Introduction: Latino cancer survivors engage in less physical activity than non-Latino cancer survivors. Previous research has shown that higher acculturation is associated with higher leisure-time physical activity among foreign-born Latinos. However, there is limited research on the association of acculturation with leisure-time aerobic and muscle-strengthening activity among foreign-born Latino cancer survivors, for whom the acculturation and physical activity association may be influenced by lifestyle changes related to cancer survivorship. Therefore, we examined whether acculturation was associated with aerobic and muscle-strengthening physical activity among Latino cancer survivors. Methods: We used cross-sectional data from the 2008-2015 National Health Interview Survey (n=1,293). Participants were individuals that self-identified as Latino, ≥20 years old, and not pregnant. Cancer diagnosis was assessed by the survey variable, “Ever told by a doctor you have cancer?” Nativity (US-born, foreign-born) and years living in the US (<10 years living in US, ≥10 years living in US) were used as proxies of acculturation. Aerobic physical activity was measured based on self-reported minutes of moderate-to-vigorous aerobic physical activity engaged in per week, then categorized into none, some activity, and meeting the aerobic activity guideline. Muscle-strengthening activity was measured based on self-reported frequency of muscle-strengthening activity per week, then categorized into meeting and not meeting the muscle-strengthening guideline. Cutoffs for meeting the aerobic and muscle-strengthening guidelines were based on the 2018 Physical Activity Guidelines for Americans. Logistic regression models were used to examine the association of acculturation with aerobic and muscle-strengthening activity among Latino cancer survivors. Models were adjusted for age, sex, education, and Hispanic subgroup. Results: Approximately 33% of the sample reported meeting the aerobic activity guideline, and 15% reported meeting the muscle-strengthening guideline. Foreign-born cancer survivors living in the US <10 years were significantly less likely to meet the aerobic physical activity guideline (Odds Ratio [OR]: 0.26, 95% Confidence Interval: 0.10-0.67) and to engage in some aerobic activity (OR: 0.38, 95% CI: 0.16-0.89), compared with US-born Latino cancer survivors. There was no significant association between acculturation and muscle-strengthening activity. Conclusion: Recent Latino immigrants with a history of cancer are less likely to engage in aerobic physical activity compared with their US-born counterparts. Research is warranted on the barriers to aerobic physical activity among recent Latino immigrant cancer survivors.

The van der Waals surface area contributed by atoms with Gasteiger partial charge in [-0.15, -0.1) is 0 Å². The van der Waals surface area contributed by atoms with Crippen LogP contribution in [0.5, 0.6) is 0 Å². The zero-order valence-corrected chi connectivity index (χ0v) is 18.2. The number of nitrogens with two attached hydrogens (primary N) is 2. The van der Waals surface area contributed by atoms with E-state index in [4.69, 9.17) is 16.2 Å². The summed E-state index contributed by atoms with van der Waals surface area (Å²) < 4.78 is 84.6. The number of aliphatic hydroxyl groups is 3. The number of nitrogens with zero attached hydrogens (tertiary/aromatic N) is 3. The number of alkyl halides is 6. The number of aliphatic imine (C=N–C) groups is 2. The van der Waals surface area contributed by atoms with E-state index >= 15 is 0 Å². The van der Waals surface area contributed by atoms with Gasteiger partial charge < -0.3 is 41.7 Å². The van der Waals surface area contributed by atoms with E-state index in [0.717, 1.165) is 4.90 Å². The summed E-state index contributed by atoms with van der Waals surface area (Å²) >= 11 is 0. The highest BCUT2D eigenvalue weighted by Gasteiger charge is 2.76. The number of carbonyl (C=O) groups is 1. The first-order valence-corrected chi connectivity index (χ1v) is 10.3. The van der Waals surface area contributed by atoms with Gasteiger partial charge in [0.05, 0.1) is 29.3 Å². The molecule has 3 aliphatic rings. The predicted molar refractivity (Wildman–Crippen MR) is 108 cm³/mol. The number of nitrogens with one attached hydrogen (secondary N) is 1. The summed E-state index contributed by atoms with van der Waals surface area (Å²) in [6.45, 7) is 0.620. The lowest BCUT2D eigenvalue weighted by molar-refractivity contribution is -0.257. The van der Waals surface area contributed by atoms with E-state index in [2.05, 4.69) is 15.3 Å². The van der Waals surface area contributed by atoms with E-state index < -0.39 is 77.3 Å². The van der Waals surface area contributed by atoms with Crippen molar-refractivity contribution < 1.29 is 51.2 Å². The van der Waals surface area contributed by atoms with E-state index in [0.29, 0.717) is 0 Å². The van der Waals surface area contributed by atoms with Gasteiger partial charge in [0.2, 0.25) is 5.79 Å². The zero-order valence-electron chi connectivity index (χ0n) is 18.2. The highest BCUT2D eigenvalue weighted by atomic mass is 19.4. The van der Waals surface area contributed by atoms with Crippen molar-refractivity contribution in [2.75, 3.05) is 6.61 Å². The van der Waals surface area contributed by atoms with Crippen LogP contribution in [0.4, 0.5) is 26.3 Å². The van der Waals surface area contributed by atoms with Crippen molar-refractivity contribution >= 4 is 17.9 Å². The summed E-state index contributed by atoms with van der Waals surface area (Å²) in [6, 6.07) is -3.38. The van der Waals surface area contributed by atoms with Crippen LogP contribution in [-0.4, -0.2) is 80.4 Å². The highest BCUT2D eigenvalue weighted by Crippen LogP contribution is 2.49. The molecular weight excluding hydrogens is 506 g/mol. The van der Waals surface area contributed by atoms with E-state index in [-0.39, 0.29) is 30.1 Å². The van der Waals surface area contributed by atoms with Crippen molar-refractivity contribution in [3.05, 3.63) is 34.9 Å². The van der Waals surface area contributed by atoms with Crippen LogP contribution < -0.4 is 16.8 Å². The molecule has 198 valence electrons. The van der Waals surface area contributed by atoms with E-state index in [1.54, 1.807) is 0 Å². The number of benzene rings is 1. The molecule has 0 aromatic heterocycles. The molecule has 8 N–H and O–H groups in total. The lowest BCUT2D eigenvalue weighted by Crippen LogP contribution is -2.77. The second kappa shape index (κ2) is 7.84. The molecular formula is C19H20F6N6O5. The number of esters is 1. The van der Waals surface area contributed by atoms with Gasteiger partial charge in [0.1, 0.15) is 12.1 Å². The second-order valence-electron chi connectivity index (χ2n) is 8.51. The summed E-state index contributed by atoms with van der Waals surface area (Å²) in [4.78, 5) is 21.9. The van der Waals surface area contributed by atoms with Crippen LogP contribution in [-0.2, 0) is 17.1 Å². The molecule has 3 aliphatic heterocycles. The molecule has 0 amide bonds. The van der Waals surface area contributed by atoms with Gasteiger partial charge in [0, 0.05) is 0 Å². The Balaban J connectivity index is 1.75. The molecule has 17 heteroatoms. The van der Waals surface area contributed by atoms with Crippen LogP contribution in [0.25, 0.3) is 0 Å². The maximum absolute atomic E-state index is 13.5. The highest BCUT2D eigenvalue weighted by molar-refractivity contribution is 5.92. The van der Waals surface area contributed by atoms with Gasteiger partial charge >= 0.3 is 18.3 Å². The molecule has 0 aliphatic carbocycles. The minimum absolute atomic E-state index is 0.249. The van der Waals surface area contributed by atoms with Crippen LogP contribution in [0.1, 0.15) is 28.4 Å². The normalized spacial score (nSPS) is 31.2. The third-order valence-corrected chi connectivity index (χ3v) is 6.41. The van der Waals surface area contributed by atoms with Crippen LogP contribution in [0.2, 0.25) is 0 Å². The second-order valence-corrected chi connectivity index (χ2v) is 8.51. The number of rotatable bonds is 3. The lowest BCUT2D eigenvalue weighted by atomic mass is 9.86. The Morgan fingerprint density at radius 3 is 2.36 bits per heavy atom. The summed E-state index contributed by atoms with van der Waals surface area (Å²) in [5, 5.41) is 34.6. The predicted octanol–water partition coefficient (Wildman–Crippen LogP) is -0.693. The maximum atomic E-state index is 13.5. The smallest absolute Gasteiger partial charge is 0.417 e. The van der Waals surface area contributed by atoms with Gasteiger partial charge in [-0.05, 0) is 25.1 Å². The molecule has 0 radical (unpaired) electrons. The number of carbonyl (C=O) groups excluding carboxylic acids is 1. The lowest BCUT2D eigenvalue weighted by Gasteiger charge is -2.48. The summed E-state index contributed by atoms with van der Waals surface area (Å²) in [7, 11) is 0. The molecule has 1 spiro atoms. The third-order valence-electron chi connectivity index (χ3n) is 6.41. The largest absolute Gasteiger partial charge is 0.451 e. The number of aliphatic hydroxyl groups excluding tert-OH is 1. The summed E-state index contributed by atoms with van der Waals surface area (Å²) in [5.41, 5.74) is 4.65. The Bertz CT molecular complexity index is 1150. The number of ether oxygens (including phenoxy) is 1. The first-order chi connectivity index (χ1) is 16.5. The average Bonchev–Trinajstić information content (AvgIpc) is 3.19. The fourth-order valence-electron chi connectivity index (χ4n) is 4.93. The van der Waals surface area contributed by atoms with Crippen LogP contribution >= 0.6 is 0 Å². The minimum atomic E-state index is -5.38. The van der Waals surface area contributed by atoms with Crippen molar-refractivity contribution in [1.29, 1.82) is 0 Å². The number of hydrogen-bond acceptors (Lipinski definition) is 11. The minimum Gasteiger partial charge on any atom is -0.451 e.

Citation Format: Shreya Desai, Mariana Vazquez, Daphne C Hernandez, Lorraine R Reitzel, Rosenda Murillo. Lower acculturation is associated with lower aerobic physical activity among recent Latino immigrant cancer survivors [abstract]. In: Proceedings of the Twelfth AACR Conference on the Science of Cancer Health Disparities in Racial/Ethnic Minorities and the Medically Underserved; 2019 Sep 20-23; San Francisco, CA. Philadelphia (PA): AACR; Cancer Epidemiol Biomarkers Prev 2020;29(6 Suppl_2):Abstract nr D102.